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    Reconciliation Australian, Submission 119, p. 15; See also History Teachers' Association of Victoria Submission 101, pp. 4-5; Multicultural Your Affairs Network NSW, Submission 72, p. 14; The Whitlam Institute, Submission 87, p. 7.
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    Dr Clare Wright, Submission 7, [p. 5].
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    Professor Garden, FAHS, Committee Hansard, 13 November 2020, p. 14.
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    Professor Garden, FAHS, Committee Hansard, 13 November 2020, p. 14.
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    Professor Oppenheimer, AHA, Committee Hansard, 13 November 2020, p. 15.
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    Professor Garden, FAHS, Committee Hansard, 13 November 2020, p. 15.
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    Professor David Carment, Former Vice-President and Secretary, FAHS, Committee Hansard, 13 November 2020, p. 17.
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    Ms Daryl Karp, AM, Chair, Council of Australasian Museum Directors; and Director, MoAD, Committee Hansard, 13 November 2020, p. 39.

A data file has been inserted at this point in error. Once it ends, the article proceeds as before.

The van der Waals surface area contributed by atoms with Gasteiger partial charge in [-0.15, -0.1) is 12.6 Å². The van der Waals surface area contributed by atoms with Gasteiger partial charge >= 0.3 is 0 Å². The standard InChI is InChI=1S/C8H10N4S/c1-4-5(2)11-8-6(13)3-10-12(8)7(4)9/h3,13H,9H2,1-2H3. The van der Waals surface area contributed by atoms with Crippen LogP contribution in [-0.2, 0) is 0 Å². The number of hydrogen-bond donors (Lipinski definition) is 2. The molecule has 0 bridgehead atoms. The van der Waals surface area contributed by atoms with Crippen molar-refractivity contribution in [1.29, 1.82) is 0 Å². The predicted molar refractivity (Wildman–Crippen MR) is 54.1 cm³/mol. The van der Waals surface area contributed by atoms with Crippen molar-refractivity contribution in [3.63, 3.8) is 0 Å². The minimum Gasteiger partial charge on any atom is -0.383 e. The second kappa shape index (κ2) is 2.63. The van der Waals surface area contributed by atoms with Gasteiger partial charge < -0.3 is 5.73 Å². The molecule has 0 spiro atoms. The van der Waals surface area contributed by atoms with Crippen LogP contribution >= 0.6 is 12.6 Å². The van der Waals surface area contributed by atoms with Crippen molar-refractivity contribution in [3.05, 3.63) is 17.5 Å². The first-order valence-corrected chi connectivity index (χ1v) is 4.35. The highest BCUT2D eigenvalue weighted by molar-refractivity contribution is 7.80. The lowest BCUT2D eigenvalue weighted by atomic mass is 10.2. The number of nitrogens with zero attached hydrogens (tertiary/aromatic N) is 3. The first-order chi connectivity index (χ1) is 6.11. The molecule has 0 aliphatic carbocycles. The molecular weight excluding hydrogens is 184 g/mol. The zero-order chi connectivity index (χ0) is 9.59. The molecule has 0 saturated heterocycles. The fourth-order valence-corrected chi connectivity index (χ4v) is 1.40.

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    Professor Crotty, Associate Featherstone and Dr Ginn, Submission 16, [p. 2].
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    Dr McGrath, Private capacity, Committee Hansard, 14 February 2020, p. 22.
  • 152
    Professor Oppenheimer, AHA, Committee Hansard, 13 November 2020, p. 19.
  • 153
    Professor Carment, FAHS, Committee Hansard, 13 November 2020, p. 17.
  • 154
    Department of Home Affairs, Submission 138, p. 6.
  • 155
    See for instance: Dr Ian Tregenza, Senior Lecturer, Department of Modern History, Politics and International Relations, Macquarie University, Committee Hansard, 14 February 2020, p. 31; Dr Prasser, Committee Hansard, 7 February 2020, p. 19; and Dr Menzie-Ballantyne, CQUniversity, Committee Hansard, 7 February 2020, p. 31.
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    Dr Prasser, Committee Hansard, 7 February 2020, p. 19.
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    Mrs Karp, MoAD, Committee Hansard, 13 November 2020, p. 39.
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    Constitutional Education Fund, Why national constitutional, civics and citizenship education must be a priority for Australian school students, (accessed 26 November 2020).
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    Ms Deborah Sulway, Manager of Learning, MoAD, Committee Hansard, 14 February 2020, p. 19. See also: The University of Western Australia, Submission 20, [p. 1].
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    Professor Evans, Democracy 2025, Committee Hansard, 13 November 2020, p. 38.
  • 162
    Professor Evans, Democracy 2025, Committee Hansard, 13 November 2020, p. 39.